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Airlines ground small jets

A Delta Air Lines plane. Delta is planning to phase out some of its small jets.

The Daily Pulse is up today with news that lots of puddle jumpers -- the dinky airplanes the airliners often surprise us with -- are being phased out.  
 
We’re about to see fewer jets with 50 seats or less and fewer of the little guys driven by propellers. The Associated Press says medium-sized jets are much more fuel efficient, if you amortize the cost of the extra passengers carried per flight.

Delta and United-Continental are among the carriers moving away from the very small planes, which were all the rage a dozen or so years ago when fuel was a lot cheaper. What’s good for fuel efficiency is not good for some small airports that may lose airline service in the shuffle.

According to the AP:

The loss of those planes is leaving some little cities with fewer flights or no flights at all. The Airports Council International says 27 small airports in the continental U.S., including St. Cloud, Minn., and Oxnard, Calif., have lost service from well-known commercial airlines over the last two years. More shutdowns are planned.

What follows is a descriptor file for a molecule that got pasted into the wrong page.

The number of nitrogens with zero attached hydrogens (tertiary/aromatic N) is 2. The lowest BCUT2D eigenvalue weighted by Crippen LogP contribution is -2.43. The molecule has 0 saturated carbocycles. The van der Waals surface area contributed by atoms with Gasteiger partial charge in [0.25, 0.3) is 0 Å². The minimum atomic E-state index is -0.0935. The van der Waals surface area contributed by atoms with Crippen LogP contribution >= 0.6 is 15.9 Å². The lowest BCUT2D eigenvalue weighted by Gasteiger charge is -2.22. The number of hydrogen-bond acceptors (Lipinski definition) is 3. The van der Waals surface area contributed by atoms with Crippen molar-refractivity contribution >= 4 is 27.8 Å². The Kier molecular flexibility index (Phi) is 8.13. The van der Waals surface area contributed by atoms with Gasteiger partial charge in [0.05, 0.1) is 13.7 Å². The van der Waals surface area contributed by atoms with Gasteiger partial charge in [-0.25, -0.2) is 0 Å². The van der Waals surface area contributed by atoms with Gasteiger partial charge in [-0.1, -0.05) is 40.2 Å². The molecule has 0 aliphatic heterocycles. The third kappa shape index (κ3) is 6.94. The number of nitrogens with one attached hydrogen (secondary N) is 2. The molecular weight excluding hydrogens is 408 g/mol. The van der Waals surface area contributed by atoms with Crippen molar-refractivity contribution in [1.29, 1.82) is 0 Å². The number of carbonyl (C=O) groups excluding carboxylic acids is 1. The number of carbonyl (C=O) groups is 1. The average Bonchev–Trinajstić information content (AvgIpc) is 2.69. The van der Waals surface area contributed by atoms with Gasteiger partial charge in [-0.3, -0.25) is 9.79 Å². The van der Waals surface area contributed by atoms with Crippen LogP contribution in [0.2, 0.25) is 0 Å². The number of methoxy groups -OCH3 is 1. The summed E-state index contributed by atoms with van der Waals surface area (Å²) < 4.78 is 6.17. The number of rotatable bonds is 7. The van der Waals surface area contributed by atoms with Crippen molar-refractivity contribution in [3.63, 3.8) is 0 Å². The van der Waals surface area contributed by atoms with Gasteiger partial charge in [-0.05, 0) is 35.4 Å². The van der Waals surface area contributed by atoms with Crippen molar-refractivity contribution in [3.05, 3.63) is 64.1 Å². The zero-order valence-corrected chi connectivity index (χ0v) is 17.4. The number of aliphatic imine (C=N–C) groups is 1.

Travelers in cities that have lost service now must drive or take buses to larger airports. That adds time and stress to travel. St. Cloud lost air service at the end of 2009 after Delta eliminated flights on 34-seat turboprops. Now, passengers from the city of 66,000 have a 90-minute drive to the Minneapolis airport 65 miles to the southeast. 

About the author

David Brancaccio is the host of Marketplace Morning Report. Follow David on Twitter @DavidBrancaccio
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